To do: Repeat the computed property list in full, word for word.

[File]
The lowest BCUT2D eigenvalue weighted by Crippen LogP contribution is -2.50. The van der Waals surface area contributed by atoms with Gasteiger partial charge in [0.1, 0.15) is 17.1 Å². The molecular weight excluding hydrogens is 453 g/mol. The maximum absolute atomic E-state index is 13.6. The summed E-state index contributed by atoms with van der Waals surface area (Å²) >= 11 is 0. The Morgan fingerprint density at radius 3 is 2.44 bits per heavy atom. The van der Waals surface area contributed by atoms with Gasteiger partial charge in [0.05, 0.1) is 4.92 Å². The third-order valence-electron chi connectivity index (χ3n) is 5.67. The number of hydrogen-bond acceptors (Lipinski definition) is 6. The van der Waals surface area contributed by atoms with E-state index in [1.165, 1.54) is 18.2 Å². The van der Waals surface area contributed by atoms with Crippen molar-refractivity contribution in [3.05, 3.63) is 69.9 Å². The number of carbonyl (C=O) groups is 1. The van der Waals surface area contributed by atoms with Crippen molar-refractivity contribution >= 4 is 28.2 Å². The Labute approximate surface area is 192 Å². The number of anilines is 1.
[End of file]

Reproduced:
The lowest BCUT2D eigenvalue weighted by Crippen LogP contribution is -2.50. The van der Waals surface area contributed by atoms with Gasteiger partial charge in [0.1, 0.15) is 17.1 Å². The molecular weight excluding hydrogens is 453 g/mol. The maximum absolute atomic E-state index is 13.6. The summed E-state index contributed by atoms with van der Waals surface area (Å²) >= 11 is 0. The Morgan fingerprint density at radius 3 is 2.44 bits per heavy atom. The van der Waals surface area contributed by atoms with Gasteiger partial charge in [0.05, 0.1) is 4.92 Å². The third-order valence-electron chi connectivity index (χ3n) is 5.67. The number of hydrogen-bond acceptors (Lipinski definition) is 6. The van der Waals surface area contributed by atoms with E-state index in [1.165, 1.54) is 18.2 Å². The van der Waals surface area contributed by atoms with Crippen molar-refractivity contribution in [3.05, 3.63) is 69.9 Å². The number of carbonyl (C=O) groups is 1. The van der Waals surface area contributed by atoms with Crippen molar-refractivity contribution >= 4 is 28.2 Å². The Labute approximate surface area is 192 Å². The number of anilines is 1.